Flood Inundation Maps

Posted on: 7/31/2017 - Updated on: 2/27/2020

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The NWS Flood Inundation Map is an online tool that identifies the extent and severity of flood risk for a given location. Users select from a variety of national river gauges to view flood risk at a specific location. For a given area, users can explore and map three different types of flood data: inundation, flood categories, and current flood forecast. The inundation mapper displays potential flood extent and depth; GIS-based shapefiles representing spatial flood coverage are overlaid on base maps of the user’s choice, including topographical, street maps, or satellite images, and are shaded to represent various flood depths. The flood categories mapper can be used to explore the extent and depth of different flood categories, ranging from “below flood” to “major flood.” Finally, visitors can use the current flood forecast mapper to identify and explore real-time flood risk. This last mapper will display inundation information only if the selected site is at imminent risk of flooding. Information generated by the Flood Inundation Map can inform local, state, and federal emergency and disaster management and planning during and prior to flood events; the information can also be used in a variety of other planning efforts to enhance flood resilience, such as land use planning, infrastructure design, and a variety of other planning activities. All data from the mapper can be downloaded for offline use and application.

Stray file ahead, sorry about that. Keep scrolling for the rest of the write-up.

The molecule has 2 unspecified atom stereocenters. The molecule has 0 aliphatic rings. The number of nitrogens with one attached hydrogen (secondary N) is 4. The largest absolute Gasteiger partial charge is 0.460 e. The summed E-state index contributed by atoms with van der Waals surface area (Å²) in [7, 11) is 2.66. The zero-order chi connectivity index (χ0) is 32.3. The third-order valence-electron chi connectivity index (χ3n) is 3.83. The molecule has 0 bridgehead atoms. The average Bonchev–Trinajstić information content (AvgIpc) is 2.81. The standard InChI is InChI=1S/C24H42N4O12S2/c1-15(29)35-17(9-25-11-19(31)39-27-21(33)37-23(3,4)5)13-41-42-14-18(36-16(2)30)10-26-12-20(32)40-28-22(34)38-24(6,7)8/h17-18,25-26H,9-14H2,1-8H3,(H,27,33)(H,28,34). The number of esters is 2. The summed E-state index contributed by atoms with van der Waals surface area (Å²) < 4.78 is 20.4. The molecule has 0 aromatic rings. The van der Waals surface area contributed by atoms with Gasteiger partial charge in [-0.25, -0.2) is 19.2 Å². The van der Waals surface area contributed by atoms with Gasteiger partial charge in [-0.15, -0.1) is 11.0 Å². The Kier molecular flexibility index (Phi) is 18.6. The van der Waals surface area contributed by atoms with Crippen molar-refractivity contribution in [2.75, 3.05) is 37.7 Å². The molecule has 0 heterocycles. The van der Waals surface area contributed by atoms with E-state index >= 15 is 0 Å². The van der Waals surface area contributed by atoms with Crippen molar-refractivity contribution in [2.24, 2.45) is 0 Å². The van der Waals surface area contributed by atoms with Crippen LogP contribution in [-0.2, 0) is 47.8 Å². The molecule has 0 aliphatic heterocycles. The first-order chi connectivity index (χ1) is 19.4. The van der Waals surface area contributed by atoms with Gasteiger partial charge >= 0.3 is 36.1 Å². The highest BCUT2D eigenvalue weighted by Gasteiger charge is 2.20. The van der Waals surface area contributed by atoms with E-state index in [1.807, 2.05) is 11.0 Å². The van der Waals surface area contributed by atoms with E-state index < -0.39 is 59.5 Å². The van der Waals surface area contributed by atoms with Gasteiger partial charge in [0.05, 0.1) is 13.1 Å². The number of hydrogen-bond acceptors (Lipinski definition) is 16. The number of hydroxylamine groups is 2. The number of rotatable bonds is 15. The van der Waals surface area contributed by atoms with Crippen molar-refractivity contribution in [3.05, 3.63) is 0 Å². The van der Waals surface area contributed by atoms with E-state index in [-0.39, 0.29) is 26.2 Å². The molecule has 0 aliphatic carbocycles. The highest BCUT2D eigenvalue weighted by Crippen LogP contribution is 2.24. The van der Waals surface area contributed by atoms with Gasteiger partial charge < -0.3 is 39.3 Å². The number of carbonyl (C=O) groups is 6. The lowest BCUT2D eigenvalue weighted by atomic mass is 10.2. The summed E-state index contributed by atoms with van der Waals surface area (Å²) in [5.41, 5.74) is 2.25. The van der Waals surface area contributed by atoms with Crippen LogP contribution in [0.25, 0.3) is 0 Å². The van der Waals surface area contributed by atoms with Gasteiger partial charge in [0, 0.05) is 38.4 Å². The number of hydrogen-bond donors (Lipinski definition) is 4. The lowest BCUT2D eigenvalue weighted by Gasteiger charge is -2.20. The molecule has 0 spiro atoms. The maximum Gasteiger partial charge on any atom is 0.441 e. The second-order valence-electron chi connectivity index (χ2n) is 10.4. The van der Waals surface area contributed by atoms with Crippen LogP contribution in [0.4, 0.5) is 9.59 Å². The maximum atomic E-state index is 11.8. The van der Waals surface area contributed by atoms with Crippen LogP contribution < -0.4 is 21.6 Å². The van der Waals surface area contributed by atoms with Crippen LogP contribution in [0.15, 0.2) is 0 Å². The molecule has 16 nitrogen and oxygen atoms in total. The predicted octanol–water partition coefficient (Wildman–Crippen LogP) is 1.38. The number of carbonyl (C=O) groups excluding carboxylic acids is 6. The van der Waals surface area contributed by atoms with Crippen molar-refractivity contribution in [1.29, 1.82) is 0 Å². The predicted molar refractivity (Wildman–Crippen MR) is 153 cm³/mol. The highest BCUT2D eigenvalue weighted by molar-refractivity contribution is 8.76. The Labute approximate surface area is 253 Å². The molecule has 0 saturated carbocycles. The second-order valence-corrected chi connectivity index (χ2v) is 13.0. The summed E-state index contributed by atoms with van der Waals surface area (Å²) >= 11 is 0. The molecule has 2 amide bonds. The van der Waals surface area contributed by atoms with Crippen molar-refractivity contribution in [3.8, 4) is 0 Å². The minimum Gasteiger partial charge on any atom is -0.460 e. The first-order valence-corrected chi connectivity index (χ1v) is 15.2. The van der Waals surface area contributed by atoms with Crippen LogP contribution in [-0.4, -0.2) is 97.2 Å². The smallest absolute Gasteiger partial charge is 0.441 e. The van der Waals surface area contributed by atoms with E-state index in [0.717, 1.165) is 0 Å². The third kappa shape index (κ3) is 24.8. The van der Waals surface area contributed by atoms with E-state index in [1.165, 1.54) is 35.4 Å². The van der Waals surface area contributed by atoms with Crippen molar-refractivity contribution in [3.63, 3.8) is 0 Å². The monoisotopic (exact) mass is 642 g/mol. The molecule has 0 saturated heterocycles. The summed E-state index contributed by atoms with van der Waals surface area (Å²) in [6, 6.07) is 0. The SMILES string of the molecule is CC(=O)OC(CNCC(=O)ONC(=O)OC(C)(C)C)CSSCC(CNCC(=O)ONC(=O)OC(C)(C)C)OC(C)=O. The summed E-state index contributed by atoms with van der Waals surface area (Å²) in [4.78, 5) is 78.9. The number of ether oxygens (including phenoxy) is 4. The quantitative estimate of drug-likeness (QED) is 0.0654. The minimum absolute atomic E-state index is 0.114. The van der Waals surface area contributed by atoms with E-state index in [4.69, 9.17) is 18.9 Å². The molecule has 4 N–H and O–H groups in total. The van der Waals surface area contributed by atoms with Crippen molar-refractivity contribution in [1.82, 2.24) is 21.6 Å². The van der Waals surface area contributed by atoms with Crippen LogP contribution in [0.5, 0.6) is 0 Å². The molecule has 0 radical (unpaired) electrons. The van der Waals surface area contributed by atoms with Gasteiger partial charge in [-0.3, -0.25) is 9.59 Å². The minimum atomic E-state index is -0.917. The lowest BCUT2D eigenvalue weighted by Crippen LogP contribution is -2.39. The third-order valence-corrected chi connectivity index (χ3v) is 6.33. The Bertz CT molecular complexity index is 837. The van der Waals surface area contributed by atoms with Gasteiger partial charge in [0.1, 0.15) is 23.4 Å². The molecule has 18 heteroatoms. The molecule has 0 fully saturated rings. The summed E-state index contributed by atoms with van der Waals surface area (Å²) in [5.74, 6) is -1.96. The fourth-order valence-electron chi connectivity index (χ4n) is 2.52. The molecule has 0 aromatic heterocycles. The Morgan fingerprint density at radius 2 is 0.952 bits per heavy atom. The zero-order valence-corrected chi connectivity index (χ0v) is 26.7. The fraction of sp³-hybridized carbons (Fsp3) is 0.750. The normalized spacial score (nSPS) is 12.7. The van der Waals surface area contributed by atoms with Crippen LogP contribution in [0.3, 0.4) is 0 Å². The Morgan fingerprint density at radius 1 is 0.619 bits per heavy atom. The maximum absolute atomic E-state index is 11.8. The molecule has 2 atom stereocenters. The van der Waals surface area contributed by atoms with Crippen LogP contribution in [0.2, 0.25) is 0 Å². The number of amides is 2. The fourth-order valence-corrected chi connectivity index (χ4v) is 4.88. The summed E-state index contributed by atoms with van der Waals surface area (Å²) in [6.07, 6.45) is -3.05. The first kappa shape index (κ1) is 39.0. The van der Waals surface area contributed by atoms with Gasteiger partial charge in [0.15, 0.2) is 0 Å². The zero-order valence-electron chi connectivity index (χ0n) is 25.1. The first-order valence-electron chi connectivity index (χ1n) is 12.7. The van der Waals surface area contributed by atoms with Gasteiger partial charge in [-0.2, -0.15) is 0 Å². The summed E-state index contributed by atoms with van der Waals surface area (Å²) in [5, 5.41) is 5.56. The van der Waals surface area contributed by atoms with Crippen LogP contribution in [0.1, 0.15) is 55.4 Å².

Example in use: The NWS partners with other federal and state agencies to map the areal extent of flood categories to create flood inundation maps. These maps display the extent of projected flooding expected to inundate streets, buildings, and other infrastructure using the Advanced Hydrologic Prediction Service forecasts at select locations to help emergency managers and planners assess flood risk. Maps are available for several Southeastern cities, including Birmingham (AL), Greenville-Spartanburg (SC), Jackson (MS), Jacksonville (FL), Lake Charles (LA), Louisville (KY), Newport/Mor ehead City (NC), Paducah (KY), Peachtree City/Atlanta (GA), Raleigh (NC), Shreveport (LA), Tallahassee (FL), Tampa Bay (FL), and Wilmington (NC). 

Phase of Adaptation: Assessment, Planning


Land managers, water utility managers, natural resource managers, local authorities, planners, policymakers, engineers, scientists, public


National Weather Service

Managing Organizations

The National Weather Service is a component of the National Oceanic and Atmospheric Administration (NOAA). NOAA is an Operating Unit of the U.S. Department of Commerce.

Our Mission Provide weather, water, and climate data, forecasts and warnings for the protection of life and property and enhancement of the national economy.

Our Vision A Weather-Ready Nation: Society is Prepared for and Responds to Weather-Dependent Events


Type of Tool
Scale of Tool
Habitat/Biome Type
Target Climate Changes and Impacts